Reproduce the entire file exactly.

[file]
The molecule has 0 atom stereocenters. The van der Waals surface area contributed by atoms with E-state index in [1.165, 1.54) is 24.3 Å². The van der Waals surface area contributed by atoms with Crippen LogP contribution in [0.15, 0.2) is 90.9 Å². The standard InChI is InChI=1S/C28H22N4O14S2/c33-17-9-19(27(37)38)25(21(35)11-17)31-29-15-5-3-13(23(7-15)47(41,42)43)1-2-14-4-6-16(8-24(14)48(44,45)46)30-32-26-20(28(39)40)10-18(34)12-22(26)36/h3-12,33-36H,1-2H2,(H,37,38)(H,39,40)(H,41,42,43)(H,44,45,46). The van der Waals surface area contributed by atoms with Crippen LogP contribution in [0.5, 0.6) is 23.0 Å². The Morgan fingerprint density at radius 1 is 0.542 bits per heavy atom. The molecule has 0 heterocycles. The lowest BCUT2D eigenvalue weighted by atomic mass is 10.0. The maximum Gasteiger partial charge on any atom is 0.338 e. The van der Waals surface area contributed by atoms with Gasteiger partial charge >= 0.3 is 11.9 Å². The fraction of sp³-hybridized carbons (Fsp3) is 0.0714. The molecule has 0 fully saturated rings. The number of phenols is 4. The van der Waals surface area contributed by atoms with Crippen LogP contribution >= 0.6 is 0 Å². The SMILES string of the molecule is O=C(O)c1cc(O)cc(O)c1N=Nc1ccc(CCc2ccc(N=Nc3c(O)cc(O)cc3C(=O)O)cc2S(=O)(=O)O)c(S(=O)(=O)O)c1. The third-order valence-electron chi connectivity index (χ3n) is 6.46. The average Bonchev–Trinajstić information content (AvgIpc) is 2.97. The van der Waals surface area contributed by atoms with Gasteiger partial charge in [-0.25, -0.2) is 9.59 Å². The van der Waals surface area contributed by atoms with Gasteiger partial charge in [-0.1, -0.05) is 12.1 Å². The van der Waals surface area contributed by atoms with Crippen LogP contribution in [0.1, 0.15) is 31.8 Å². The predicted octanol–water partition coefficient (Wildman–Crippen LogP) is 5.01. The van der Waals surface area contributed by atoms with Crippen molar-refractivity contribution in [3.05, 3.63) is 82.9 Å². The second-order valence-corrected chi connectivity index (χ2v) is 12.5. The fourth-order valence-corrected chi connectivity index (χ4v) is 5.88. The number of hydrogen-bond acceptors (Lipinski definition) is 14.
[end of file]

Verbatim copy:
The molecule has 0 atom stereocenters. The van der Waals surface area contributed by atoms with E-state index in [1.165, 1.54) is 24.3 Å². The van der Waals surface area contributed by atoms with Crippen LogP contribution in [0.15, 0.2) is 90.9 Å². The standard InChI is InChI=1S/C28H22N4O14S2/c33-17-9-19(27(37)38)25(21(35)11-17)31-29-15-5-3-13(23(7-15)47(41,42)43)1-2-14-4-6-16(8-24(14)48(44,45)46)30-32-26-20(28(39)40)10-18(34)12-22(26)36/h3-12,33-36H,1-2H2,(H,37,38)(H,39,40)(H,41,42,43)(H,44,45,46). The van der Waals surface area contributed by atoms with Crippen LogP contribution in [0.5, 0.6) is 23.0 Å². The Morgan fingerprint density at radius 1 is 0.542 bits per heavy atom. The molecule has 0 heterocycles. The lowest BCUT2D eigenvalue weighted by atomic mass is 10.0. The maximum Gasteiger partial charge on any atom is 0.338 e. The van der Waals surface area contributed by atoms with Gasteiger partial charge >= 0.3 is 11.9 Å². The fraction of sp³-hybridized carbons (Fsp3) is 0.0714. The molecule has 0 fully saturated rings. The number of phenols is 4. The van der Waals surface area contributed by atoms with Crippen LogP contribution >= 0.6 is 0 Å². The SMILES string of the molecule is O=C(O)c1cc(O)cc(O)c1N=Nc1ccc(CCc2ccc(N=Nc3c(O)cc(O)cc3C(=O)O)cc2S(=O)(=O)O)c(S(=O)(=O)O)c1. The third-order valence-electron chi connectivity index (χ3n) is 6.46. The average Bonchev–Trinajstić information content (AvgIpc) is 2.97. The van der Waals surface area contributed by atoms with Gasteiger partial charge in [-0.25, -0.2) is 9.59 Å². The van der Waals surface area contributed by atoms with Gasteiger partial charge in [-0.1, -0.05) is 12.1 Å². The van der Waals surface area contributed by atoms with Crippen LogP contribution in [0.1, 0.15) is 31.8 Å². The predicted octanol–water partition coefficient (Wildman–Crippen LogP) is 5.01. The van der Waals surface area contributed by atoms with Crippen molar-refractivity contribution in [3.05, 3.63) is 82.9 Å². The second-order valence-corrected chi connectivity index (χ2v) is 12.5. The fourth-order valence-corrected chi connectivity index (χ4v) is 5.88. The number of hydrogen-bond acceptors (Lipinski definition) is 14.